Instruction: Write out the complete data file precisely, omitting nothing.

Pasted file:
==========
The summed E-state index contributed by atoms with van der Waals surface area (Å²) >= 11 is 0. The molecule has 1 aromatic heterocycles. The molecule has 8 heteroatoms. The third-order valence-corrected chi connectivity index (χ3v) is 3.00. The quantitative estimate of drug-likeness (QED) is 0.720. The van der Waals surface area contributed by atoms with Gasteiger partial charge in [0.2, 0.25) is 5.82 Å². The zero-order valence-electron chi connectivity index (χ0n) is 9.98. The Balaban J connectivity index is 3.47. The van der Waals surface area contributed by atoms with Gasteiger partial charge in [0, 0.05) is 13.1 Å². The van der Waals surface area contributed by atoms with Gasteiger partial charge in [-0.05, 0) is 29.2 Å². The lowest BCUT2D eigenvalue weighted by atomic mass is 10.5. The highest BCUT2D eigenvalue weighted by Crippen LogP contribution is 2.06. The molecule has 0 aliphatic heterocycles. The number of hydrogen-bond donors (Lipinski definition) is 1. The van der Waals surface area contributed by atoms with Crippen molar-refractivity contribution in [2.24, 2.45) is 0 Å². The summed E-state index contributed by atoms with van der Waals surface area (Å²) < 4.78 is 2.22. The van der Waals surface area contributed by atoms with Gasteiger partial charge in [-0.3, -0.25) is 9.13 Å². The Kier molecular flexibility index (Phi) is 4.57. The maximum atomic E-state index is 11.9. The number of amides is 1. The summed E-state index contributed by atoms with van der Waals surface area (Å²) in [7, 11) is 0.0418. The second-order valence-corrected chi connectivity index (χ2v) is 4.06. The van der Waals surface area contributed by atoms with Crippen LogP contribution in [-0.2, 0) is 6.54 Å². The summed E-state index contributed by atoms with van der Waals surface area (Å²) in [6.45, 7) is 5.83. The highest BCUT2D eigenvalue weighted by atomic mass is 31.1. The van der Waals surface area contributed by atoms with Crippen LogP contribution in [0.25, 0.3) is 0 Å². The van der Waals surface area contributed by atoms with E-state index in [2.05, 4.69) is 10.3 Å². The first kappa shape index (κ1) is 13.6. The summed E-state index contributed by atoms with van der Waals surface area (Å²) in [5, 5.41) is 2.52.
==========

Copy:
The summed E-state index contributed by atoms with van der Waals surface area (Å²) >= 11 is 0. The molecule has 1 aromatic heterocycles. The molecule has 8 heteroatoms. The third-order valence-corrected chi connectivity index (χ3v) is 3.00. The quantitative estimate of drug-likeness (QED) is 0.720. The van der Waals surface area contributed by atoms with Gasteiger partial charge in [0.2, 0.25) is 5.82 Å². The zero-order valence-electron chi connectivity index (χ0n) is 9.98. The Balaban J connectivity index is 3.47. The van der Waals surface area contributed by atoms with Gasteiger partial charge in [0, 0.05) is 13.1 Å². The van der Waals surface area contributed by atoms with Gasteiger partial charge in [-0.05, 0) is 29.2 Å². The lowest BCUT2D eigenvalue weighted by atomic mass is 10.5. The highest BCUT2D eigenvalue weighted by Crippen LogP contribution is 2.06. The molecule has 0 aliphatic heterocycles. The number of hydrogen-bond donors (Lipinski definition) is 1. The van der Waals surface area contributed by atoms with Crippen molar-refractivity contribution in [2.24, 2.45) is 0 Å². The summed E-state index contributed by atoms with van der Waals surface area (Å²) < 4.78 is 2.22. The van der Waals surface area contributed by atoms with Gasteiger partial charge in [-0.3, -0.25) is 9.13 Å². The Kier molecular flexibility index (Phi) is 4.57. The maximum atomic E-state index is 11.9. The number of amides is 1. The summed E-state index contributed by atoms with van der Waals surface area (Å²) in [7, 11) is 0.0418. The second-order valence-corrected chi connectivity index (χ2v) is 4.06. The van der Waals surface area contributed by atoms with Crippen LogP contribution in [-0.2, 0) is 6.54 Å². The summed E-state index contributed by atoms with van der Waals surface area (Å²) in [6.45, 7) is 5.83. The highest BCUT2D eigenvalue weighted by atomic mass is 31.1. The van der Waals surface area contributed by atoms with Crippen LogP contribution in [0.25, 0.3) is 0 Å². The van der Waals surface area contributed by atoms with E-state index in [2.05, 4.69) is 10.3 Å². The first kappa shape index (κ1) is 13.6. The summed E-state index contributed by atoms with van der Waals surface area (Å²) in [5, 5.41) is 2.52.